Monday, August 07, 2006

Gibson, rapists & Communists...

I don't think I've allowed my political stances to play much of a part in my blog postings, but the recent Mel Gibson affair does raise some questions.

Without defending in any way Mel Gibson’s horrific and genuinely disgusting anti-Semitic remarks (I can only hope for the state of his own soul that the sober Gibson truly is as ashamed of his tirade as he says he is), I do have a couple of questions.

1) For those calling for him to basically be tossed out of the Hollywood community, how many of them voted for Roman Polanski to win an Oscar for The Pianist, and how many of them have no problem with John Landis or Victor Salva continuing to make movies? Surely molesting/raping minors and being responsible for the negligent deaths of an adult and two children is a worse moral offense than even the most appalling verbal tirade and/or deeply held racist beliefs.

2) I realize to an extent this is apples and oranges, but if it’s OK to argue that Gibson should be cast out of the community—in other words, kept/discouraged from making movies—for believing, as he obviously does at some (hopefully unconscious) level, that Jews are evil or whatever, what is the big problem with the film community shunning Communists back in the ‘50s? Being a Communist back in the ‘40s and ‘50s, the heyday of Stalin and Mao, was certainly at least as morally disgusting as being anti-Semitic, isn’t it?

If the general critique of the Blacklist is that one should never be ‘persecuted’ (in this case, lose his job) for his political beliefs, shouldn’t Gibson fall under that protective umbrella as well? At least Gibson has apologized (hopefully sincerely) for his sins. How many of the Hollywood Ten or their ilk (since the vast majority were in fact card-carrying Communists, let’s not get sidetracked into discussions of those who were innocent) have ever presented themselves as anything other than heroes and martyrs whiling dodging entirely the moral dimensions of their beliefs? Meanwhile, Elia Kazan and the like are still hated by many in the filmmaking community.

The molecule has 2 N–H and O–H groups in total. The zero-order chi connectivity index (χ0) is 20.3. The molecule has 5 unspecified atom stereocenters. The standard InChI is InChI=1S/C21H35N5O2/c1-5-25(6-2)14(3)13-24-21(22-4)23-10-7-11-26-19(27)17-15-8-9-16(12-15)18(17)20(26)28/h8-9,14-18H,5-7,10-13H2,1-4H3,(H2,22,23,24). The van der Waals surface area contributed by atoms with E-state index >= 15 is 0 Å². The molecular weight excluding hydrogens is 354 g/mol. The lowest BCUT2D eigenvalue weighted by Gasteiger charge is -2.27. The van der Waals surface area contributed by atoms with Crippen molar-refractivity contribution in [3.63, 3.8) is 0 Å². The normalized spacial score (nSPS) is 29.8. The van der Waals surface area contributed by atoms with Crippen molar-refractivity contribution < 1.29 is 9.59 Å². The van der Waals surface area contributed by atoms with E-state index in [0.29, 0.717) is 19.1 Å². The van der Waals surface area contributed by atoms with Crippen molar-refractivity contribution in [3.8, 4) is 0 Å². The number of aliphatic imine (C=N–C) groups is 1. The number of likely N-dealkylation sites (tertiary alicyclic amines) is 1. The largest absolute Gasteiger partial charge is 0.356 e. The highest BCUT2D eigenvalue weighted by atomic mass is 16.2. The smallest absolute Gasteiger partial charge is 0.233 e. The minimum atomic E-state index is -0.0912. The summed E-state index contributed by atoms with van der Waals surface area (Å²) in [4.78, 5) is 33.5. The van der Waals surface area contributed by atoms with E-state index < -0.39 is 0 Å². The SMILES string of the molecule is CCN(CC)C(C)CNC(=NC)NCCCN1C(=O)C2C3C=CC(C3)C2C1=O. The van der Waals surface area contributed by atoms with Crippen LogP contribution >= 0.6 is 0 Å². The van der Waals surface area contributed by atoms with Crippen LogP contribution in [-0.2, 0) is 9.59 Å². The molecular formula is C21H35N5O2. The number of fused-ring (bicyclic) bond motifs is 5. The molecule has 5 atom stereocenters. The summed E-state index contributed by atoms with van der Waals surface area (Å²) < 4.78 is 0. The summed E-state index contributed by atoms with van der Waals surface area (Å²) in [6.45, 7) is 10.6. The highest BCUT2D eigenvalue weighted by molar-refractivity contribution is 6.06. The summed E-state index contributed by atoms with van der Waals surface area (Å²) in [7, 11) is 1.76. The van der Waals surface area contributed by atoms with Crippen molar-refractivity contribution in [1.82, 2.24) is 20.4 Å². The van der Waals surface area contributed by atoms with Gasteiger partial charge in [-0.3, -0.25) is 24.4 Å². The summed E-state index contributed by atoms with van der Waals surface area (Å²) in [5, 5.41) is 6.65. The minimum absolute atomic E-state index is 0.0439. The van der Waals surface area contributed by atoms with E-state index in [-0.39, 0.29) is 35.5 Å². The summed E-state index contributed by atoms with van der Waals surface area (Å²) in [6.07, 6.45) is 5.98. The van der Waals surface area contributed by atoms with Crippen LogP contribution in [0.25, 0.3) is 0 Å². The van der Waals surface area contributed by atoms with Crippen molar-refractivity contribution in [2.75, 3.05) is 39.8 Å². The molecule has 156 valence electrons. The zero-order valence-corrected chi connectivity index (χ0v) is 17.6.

By the way, I'm sure that Gibson will continue to make movies, and that his career will basically continue on based on his box office popularity (meaning that the public does indeed, in the end, have the final word).

14 Comments:

At 9:54 AM, Blogger BeckoningChasm said...

I don't want to appear to excuse Gibson's inexcusable behavior, but I have a feeling a lot of this is payback for the Passon.

Not the content of it, but the fact that Hollywood said it would never make any money, and then went out and made a huge amount.

Hollywood tends to be vindictive about that sort of thing. Gibson's behavior was repellent, but as you point out, many have done far worse and been welcomed back to the fold with open arms.

 
At 10:09 AM, Blogger Ken Begg said...

I can't really argue with that, and I think Gibson is being so beat up on because he's a politically safe target, in that he's what Hollywood would consider a conservative.

I'm sure many would consider my question about the blacklist tendacious (although still worthy of an answer, I think), but that still leaves the fact that you have more defenders of Polanski than of Gibson right now.

 
At 1:30 PM, Blogger Henry Brennan said...

That's exactly true, Ken. The entire concept of being tossed out of the "Hollywood Community" for comments made (and apologized for) while one is inebriated is ridiculous. I have always disagreed with Gibson and his comments were quite disgusting. However, actual crimes justify interferring with a person's livlihood (rape, etc.) - not opinions. No one is forcing anyone to pay to see a Mel Gibson film. As an entity, the "Hollywood Community" hasn't a leg to stand on when it comes to judging people based on ideas.